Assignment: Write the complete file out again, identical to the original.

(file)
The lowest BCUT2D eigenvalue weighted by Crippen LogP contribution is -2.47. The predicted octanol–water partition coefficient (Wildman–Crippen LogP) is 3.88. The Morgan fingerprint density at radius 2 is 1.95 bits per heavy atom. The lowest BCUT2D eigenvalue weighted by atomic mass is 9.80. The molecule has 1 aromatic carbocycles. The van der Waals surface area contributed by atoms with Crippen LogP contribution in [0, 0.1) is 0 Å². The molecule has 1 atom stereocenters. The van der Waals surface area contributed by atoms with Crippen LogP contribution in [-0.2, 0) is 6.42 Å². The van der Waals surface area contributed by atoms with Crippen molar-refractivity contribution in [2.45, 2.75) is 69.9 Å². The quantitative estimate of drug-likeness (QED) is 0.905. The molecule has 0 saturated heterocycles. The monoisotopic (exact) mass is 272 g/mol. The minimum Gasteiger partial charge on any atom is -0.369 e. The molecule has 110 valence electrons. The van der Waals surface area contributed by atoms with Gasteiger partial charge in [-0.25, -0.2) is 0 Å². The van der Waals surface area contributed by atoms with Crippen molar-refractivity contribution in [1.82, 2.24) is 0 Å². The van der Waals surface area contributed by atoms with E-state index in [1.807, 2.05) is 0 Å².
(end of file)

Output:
The lowest BCUT2D eigenvalue weighted by Crippen LogP contribution is -2.47. The predicted octanol–water partition coefficient (Wildman–Crippen LogP) is 3.88. The Morgan fingerprint density at radius 2 is 1.95 bits per heavy atom. The lowest BCUT2D eigenvalue weighted by atomic mass is 9.80. The molecule has 1 aromatic carbocycles. The van der Waals surface area contributed by atoms with Crippen LogP contribution in [0, 0.1) is 0 Å². The molecule has 1 atom stereocenters. The van der Waals surface area contributed by atoms with Crippen LogP contribution in [-0.2, 0) is 6.42 Å². The van der Waals surface area contributed by atoms with Crippen molar-refractivity contribution in [2.45, 2.75) is 69.9 Å². The quantitative estimate of drug-likeness (QED) is 0.905. The molecule has 0 saturated heterocycles. The monoisotopic (exact) mass is 272 g/mol. The minimum Gasteiger partial charge on any atom is -0.369 e. The molecule has 110 valence electrons. The van der Waals surface area contributed by atoms with Gasteiger partial charge in [-0.25, -0.2) is 0 Å². The van der Waals surface area contributed by atoms with Crippen molar-refractivity contribution in [1.82, 2.24) is 0 Å². The van der Waals surface area contributed by atoms with E-state index in [1.807, 2.05) is 0 Å².